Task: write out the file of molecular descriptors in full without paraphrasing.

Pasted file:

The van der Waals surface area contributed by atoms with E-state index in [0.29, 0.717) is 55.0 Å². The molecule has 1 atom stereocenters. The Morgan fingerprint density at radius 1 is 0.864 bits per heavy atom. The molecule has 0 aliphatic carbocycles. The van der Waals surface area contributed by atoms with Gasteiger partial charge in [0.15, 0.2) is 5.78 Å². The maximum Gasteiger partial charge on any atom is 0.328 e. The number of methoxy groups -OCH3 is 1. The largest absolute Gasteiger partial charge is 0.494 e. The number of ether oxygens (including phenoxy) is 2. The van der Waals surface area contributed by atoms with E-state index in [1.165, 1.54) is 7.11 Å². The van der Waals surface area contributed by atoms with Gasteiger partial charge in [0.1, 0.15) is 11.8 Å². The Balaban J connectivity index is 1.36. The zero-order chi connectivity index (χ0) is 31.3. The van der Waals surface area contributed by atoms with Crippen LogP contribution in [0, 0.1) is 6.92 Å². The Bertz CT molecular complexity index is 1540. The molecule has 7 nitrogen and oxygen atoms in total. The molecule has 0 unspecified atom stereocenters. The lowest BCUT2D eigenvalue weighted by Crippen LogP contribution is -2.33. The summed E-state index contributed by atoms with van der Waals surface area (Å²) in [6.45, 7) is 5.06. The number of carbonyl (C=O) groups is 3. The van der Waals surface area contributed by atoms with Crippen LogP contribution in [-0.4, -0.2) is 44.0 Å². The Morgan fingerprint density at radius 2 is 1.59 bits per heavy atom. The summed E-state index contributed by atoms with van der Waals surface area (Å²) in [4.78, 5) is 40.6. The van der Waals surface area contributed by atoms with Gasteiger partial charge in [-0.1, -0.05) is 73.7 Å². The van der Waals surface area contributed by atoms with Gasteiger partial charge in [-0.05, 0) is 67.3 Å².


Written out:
The van der Waals surface area contributed by atoms with E-state index in [0.29, 0.717) is 55.0 Å². The molecule has 1 atom stereocenters. The Morgan fingerprint density at radius 1 is 0.864 bits per heavy atom. The molecule has 0 aliphatic carbocycles. The van der Waals surface area contributed by atoms with Gasteiger partial charge in [0.15, 0.2) is 5.78 Å². The maximum Gasteiger partial charge on any atom is 0.328 e. The number of methoxy groups -OCH3 is 1. The largest absolute Gasteiger partial charge is 0.494 e. The number of ether oxygens (including phenoxy) is 2. The van der Waals surface area contributed by atoms with E-state index in [1.165, 1.54) is 7.11 Å². The van der Waals surface area contributed by atoms with Gasteiger partial charge in [0.1, 0.15) is 11.8 Å². The Balaban J connectivity index is 1.36. The zero-order chi connectivity index (χ0) is 31.3. The van der Waals surface area contributed by atoms with Crippen LogP contribution in [0, 0.1) is 6.92 Å². The Bertz CT molecular complexity index is 1540. The molecule has 7 nitrogen and oxygen atoms in total. The molecule has 0 unspecified atom stereocenters. The lowest BCUT2D eigenvalue weighted by Crippen LogP contribution is -2.33. The summed E-state index contributed by atoms with van der Waals surface area (Å²) in [6.45, 7) is 5.06. The number of carbonyl (C=O) groups is 3. The van der Waals surface area contributed by atoms with Crippen LogP contribution in [-0.4, -0.2) is 44.0 Å². The Morgan fingerprint density at radius 2 is 1.59 bits per heavy atom. The summed E-state index contributed by atoms with van der Waals surface area (Å²) in [4.78, 5) is 40.6. The van der Waals surface area contributed by atoms with Gasteiger partial charge in [-0.1, -0.05) is 73.7 Å². The van der Waals surface area contributed by atoms with Gasteiger partial charge in [-0.05, 0) is 67.3 Å².